Polycomb group (PcG) proteins comprise the polycomb complexes PRC1 and PRC2 that regulate gene expression levels through histone modification. Although PRC1 and PRC2 have important roles in cancer stem cells, their functions in neural stem/progenitor cells (NSPCs) are largely unknown.
In a recent study published in Stem Cell Reports, a team led by Drs. LIU Changmei and TENG Zhaoqian of the Chinese Academy of Sciences found a novel epigenetic signaling axis (composed of PRC1, microRNA, and PRC2) that regulates self-renewal and proliferation of NSPCs. The researchers generated an Ezh2 (a key PRC2 component) conditional knockout mouse model, and found that Ezh2 loss of function results in decreased self-renewal and proliferation ability in NSPCs.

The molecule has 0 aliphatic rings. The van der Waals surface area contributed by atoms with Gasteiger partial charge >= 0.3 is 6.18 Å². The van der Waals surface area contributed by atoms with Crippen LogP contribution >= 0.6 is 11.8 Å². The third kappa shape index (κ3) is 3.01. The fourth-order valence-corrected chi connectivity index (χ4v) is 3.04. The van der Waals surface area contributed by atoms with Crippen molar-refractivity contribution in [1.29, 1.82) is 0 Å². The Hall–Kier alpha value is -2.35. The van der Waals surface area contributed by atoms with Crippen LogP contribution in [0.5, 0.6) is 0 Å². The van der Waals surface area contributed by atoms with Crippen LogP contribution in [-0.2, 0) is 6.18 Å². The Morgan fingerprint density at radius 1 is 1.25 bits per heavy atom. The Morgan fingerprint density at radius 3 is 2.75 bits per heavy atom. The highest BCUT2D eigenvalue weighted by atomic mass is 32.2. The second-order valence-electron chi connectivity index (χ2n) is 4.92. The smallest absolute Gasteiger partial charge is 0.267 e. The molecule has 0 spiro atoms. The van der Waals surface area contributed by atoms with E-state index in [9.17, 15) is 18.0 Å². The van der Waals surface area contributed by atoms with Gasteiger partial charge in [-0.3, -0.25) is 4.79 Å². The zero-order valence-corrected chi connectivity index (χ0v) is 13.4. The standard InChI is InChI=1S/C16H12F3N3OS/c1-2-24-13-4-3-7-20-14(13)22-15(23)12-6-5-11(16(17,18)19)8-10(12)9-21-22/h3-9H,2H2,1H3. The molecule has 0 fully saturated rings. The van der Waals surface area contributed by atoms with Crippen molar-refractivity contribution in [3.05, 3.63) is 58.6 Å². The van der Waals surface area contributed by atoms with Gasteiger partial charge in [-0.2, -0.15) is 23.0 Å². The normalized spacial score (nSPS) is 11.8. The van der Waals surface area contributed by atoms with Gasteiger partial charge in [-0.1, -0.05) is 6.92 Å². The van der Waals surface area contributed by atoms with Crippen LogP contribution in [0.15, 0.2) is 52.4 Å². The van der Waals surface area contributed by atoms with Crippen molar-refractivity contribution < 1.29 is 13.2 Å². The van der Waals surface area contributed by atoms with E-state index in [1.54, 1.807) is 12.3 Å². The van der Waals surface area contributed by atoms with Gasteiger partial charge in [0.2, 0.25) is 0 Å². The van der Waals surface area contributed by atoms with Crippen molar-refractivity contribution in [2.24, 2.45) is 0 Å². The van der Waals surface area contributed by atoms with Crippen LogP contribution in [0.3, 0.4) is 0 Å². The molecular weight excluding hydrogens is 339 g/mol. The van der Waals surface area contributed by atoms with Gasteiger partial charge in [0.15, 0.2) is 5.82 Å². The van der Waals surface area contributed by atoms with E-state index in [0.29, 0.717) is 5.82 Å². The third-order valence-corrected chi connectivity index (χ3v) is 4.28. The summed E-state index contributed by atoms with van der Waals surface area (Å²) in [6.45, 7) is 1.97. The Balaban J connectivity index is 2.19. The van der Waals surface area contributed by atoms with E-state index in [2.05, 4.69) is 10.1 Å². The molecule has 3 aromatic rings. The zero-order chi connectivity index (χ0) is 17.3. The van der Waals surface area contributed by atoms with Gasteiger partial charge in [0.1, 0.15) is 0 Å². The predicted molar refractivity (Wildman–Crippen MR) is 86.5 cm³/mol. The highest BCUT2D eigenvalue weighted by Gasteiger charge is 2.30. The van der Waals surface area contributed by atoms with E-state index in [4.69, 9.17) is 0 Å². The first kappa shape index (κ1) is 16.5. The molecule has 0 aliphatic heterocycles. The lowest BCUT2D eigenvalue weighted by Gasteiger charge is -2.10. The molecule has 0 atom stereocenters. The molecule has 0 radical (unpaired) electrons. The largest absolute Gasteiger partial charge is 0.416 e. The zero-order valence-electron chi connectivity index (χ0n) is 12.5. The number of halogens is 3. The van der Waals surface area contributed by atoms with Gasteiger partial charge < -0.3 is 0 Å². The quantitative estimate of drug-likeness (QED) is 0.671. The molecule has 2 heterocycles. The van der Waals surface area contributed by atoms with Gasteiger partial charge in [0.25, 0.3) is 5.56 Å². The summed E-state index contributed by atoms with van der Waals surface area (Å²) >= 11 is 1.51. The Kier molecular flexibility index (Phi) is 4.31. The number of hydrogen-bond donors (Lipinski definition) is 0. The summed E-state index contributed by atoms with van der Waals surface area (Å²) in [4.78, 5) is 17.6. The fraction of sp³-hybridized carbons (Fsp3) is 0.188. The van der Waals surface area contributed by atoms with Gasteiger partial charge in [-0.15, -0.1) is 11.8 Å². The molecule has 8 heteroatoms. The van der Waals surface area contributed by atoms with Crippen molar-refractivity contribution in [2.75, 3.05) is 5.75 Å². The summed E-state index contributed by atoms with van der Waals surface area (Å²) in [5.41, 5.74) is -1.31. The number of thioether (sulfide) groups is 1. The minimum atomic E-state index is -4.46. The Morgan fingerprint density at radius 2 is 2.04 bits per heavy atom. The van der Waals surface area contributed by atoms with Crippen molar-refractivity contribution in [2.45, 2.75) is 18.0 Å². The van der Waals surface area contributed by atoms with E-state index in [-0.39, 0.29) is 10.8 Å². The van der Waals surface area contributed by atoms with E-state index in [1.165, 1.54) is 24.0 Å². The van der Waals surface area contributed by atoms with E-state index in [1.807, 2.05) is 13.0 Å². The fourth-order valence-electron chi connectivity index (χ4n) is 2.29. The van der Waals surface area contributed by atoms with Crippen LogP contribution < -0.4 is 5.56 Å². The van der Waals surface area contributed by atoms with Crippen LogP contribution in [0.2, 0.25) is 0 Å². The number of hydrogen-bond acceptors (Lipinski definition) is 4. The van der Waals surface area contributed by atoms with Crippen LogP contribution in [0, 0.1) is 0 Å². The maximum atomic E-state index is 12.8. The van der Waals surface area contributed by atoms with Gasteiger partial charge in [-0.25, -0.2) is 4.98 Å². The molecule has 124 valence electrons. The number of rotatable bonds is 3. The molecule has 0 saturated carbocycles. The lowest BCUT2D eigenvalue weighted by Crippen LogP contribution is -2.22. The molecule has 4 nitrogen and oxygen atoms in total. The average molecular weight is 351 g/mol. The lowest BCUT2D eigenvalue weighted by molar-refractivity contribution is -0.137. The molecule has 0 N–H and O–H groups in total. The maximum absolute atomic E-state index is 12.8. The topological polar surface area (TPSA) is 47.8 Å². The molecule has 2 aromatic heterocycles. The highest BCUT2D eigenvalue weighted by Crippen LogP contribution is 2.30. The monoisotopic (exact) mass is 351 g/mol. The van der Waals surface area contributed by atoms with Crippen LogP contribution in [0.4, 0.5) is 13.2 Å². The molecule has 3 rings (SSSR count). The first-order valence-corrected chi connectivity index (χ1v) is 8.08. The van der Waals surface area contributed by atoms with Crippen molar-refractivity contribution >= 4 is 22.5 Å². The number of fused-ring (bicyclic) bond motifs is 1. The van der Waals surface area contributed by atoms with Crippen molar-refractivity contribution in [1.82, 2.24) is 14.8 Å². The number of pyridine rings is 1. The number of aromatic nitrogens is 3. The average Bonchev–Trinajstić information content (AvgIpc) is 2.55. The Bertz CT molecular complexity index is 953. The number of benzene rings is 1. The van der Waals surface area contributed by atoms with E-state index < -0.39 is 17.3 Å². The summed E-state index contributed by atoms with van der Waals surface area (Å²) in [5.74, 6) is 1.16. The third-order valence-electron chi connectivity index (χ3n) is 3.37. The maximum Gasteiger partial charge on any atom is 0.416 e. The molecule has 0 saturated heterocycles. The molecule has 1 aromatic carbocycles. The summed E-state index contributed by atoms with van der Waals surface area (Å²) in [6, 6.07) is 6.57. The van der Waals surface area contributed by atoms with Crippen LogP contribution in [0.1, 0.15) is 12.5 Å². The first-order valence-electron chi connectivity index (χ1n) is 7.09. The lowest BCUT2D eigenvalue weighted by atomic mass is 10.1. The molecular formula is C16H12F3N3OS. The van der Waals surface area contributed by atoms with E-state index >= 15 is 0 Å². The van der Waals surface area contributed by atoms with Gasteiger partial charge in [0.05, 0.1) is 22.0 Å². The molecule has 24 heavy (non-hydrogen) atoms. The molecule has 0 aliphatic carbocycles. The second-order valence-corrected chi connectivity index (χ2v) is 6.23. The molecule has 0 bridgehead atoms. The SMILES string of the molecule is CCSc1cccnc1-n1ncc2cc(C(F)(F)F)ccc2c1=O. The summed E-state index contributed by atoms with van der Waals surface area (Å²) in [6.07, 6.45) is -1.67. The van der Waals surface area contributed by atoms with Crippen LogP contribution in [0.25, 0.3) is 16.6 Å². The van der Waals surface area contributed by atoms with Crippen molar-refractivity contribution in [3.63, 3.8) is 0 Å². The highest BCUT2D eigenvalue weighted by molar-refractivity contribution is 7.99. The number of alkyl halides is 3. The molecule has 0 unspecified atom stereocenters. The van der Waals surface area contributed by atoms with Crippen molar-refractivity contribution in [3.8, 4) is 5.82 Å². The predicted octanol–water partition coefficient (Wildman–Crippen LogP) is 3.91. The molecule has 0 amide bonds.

They discovered that Ezh2 represses the expression of miR-203, which negatively regulates self-renewal and proliferation of NSPCs, but promotes their neuronal differentiation capacity. In addition, they demonstrated that Bmi1 (a PRC1 component) is a direct downstream target of miR-203, and ectopic overexpression of BMI1 can rescue the self-renewal and proliferation deficiency exhibited by miR-203 overexpression in NSPCs.
As PcG proteins and microRNAs are usually co-expressed, these findings might have significant implications for other cell types or cancer tissues.
Explore further: The paradoxical roles of well-known cancer genes are mediated by oxygen levels in breast cancer
Pei-Pei Liu et al, MiR-203 Interplays with Polycomb Repressive Complexes to Regulate the Proliferation of Neural Stem/Progenitor Cells, Stem Cell Reports (2017). DOI: 10.1016/j.stemcr.2017.05.007